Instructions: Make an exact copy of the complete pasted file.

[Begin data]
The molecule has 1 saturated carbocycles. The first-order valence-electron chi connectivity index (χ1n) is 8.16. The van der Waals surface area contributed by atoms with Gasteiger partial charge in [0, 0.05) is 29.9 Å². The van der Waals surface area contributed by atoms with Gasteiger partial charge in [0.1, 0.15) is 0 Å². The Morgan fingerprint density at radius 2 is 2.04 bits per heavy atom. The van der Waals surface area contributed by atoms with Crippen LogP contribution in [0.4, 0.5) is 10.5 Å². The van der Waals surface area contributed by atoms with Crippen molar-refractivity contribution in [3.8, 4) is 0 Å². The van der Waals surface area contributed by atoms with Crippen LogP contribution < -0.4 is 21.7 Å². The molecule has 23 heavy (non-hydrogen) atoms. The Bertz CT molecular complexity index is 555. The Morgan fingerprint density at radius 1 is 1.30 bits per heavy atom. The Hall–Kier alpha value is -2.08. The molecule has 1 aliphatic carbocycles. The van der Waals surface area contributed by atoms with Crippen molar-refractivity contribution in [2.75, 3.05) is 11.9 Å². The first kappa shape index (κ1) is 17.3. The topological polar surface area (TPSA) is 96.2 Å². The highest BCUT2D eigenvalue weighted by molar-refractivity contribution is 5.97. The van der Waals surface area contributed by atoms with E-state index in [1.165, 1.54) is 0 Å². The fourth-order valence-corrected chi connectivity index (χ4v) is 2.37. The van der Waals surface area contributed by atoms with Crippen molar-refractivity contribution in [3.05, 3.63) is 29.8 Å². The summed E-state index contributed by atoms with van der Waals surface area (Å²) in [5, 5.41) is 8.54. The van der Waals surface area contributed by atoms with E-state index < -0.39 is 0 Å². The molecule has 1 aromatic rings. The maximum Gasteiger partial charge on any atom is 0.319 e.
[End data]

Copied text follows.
The molecule has 1 saturated carbocycles. The first-order valence-electron chi connectivity index (χ1n) is 8.16. The van der Waals surface area contributed by atoms with Gasteiger partial charge in [0, 0.05) is 29.9 Å². The van der Waals surface area contributed by atoms with Gasteiger partial charge in [0.1, 0.15) is 0 Å². The Morgan fingerprint density at radius 2 is 2.04 bits per heavy atom. The van der Waals surface area contributed by atoms with Crippen LogP contribution in [0.4, 0.5) is 10.5 Å². The van der Waals surface area contributed by atoms with Crippen molar-refractivity contribution in [3.8, 4) is 0 Å². The van der Waals surface area contributed by atoms with Crippen LogP contribution < -0.4 is 21.7 Å². The molecule has 23 heavy (non-hydrogen) atoms. The Bertz CT molecular complexity index is 555. The Morgan fingerprint density at radius 1 is 1.30 bits per heavy atom. The Hall–Kier alpha value is -2.08. The molecule has 1 aliphatic carbocycles. The van der Waals surface area contributed by atoms with Crippen molar-refractivity contribution in [2.75, 3.05) is 11.9 Å². The first kappa shape index (κ1) is 17.3. The topological polar surface area (TPSA) is 96.2 Å². The highest BCUT2D eigenvalue weighted by molar-refractivity contribution is 5.97. The van der Waals surface area contributed by atoms with E-state index in [1.165, 1.54) is 0 Å². The fourth-order valence-corrected chi connectivity index (χ4v) is 2.37. The van der Waals surface area contributed by atoms with Crippen molar-refractivity contribution in [3.05, 3.63) is 29.8 Å². The summed E-state index contributed by atoms with van der Waals surface area (Å²) in [5, 5.41) is 8.54. The van der Waals surface area contributed by atoms with E-state index < -0.39 is 0 Å². The molecule has 1 aromatic rings. The maximum Gasteiger partial charge on any atom is 0.319 e.